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“Write to be understood, speak to be heard, read to grow.” ― Lawrence Clark Powell

Driving Carbon Out of Transportation

Posted on 1/19/2018 by in carbon offsets EV solar carbon market tailpipe emissions

Alden Hathaway, Sterling Planet SVP, discusses a fitting response to tailpipe emissions using solar EV charging stations to boost the carbon market.


For eight days in mid-July a host of University sponsored solar cars will traverse over 1,700 miles of road as part of the American Solar Challenge. The solar car race will follow the Oregon Trail, departing Omaha, Nebraska on July 14 and arriving in Bend, Oregon, July 22. Sterling Planet was approached by the Appalachian State University Race Team with a simple request: How could Sterling Planet make Appalachian State University State’s entry and team’s activities in the race 100% carbon neutral? When we answered that they could achieve this through the purchase of carbon offsets they asked if Sterling Planet could identify carbon offsets from the automotive industry, particularly, if possible, the electric vehicle industry.  

This was a tall order because we were not aware of any verified electric vehicle charging carbon offsets in any of the carbon registries or tracking programs. If we were going to make it happen we would have to locate and certify carbon offsets from solar charged electric vehicles in house. In general, electrical vehicles do not actually reduce carbon emissions on their own. Although there are zero emissions at the tailpipe, they have merely switched from one source of fossil-fueled energy, gasoline, to another source, fossil–fired electricity from the local utility grid.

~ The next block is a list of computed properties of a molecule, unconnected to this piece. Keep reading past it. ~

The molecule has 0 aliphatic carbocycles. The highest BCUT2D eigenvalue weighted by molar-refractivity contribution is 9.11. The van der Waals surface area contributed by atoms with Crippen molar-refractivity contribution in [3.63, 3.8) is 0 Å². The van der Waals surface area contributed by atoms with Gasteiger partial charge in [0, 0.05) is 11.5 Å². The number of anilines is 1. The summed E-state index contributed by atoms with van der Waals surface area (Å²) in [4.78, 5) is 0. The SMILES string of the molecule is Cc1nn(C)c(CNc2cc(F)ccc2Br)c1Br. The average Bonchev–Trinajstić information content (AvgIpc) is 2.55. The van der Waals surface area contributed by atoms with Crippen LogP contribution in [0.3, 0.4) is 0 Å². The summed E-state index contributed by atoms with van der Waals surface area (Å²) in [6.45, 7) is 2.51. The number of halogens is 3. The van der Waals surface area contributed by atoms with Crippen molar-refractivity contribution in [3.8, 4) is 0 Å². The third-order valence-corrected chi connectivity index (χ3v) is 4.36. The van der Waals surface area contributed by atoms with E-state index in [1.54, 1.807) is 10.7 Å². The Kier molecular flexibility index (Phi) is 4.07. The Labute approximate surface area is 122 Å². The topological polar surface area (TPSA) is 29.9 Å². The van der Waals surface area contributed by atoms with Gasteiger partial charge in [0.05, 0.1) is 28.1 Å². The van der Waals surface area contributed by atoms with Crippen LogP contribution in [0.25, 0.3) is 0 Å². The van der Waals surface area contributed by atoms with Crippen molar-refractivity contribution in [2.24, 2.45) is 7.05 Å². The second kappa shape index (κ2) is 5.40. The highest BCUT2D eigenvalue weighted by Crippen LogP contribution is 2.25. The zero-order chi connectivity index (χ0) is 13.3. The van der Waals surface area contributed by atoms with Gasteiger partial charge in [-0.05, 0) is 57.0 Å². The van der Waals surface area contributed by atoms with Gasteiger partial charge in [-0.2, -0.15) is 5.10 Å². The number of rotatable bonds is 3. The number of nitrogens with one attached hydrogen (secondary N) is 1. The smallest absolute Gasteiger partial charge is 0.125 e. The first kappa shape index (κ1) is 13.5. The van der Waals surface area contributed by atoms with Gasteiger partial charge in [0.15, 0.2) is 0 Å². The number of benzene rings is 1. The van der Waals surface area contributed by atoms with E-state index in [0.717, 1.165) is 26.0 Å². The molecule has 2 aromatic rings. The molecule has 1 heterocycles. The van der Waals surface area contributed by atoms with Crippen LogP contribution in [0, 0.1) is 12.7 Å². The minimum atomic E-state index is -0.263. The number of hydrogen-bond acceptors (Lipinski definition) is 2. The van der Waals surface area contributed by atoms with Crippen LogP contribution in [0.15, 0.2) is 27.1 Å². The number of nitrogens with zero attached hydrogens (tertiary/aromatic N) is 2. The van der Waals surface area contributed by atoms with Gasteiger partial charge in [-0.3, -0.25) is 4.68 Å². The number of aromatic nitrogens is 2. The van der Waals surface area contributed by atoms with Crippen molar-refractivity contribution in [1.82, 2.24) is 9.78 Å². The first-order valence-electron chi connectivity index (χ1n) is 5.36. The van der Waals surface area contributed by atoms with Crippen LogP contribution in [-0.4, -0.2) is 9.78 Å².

An electric vehicle, therefore, is only as clean as the electric grid where it derives electricity. For example, in the Midwest, a Nissan Leaf will still cause the emissions of over 3 metric tons of carbon dioxide per year from fossil fuel-fired electric plants supplying electricity in the region. A gasoline powered Toyota Prius emits less, at an average 2.5 metric tons per year. This has always been an issue for EV drivers who felt they were doing the responsible thing in driving an electric vehicle.

But what if it could be verified that the electric vehicle was charged by zero emission solar energy? Then the calculation to measure the carbon offset is simple. It takes 34 kWHs to propel an EV 100 miles. Thus, we just need to tally all the kWHs of solar charging of a population of EVs to determine how many zero emission miles were driven. These miles are deducted from the total driven in a year and the percentage savings are applied against the total emissions of the car in the absence of the solar power. The reduced carbon becomes the carbon offset.

Sterling Planet indentified Solar EV Charging at General Motor’s Warren Technology Center who agreed to donate the 58.4 metric tons to the Appalachian State Racing Team, which includes their chase cars and other emissions. For the first time in the history of carbon markets, carbon offsets derived from solar charging EVs are used to offset vehicle emissions resulting from fossil fuels. Certainly, this was envisioned well before 2018.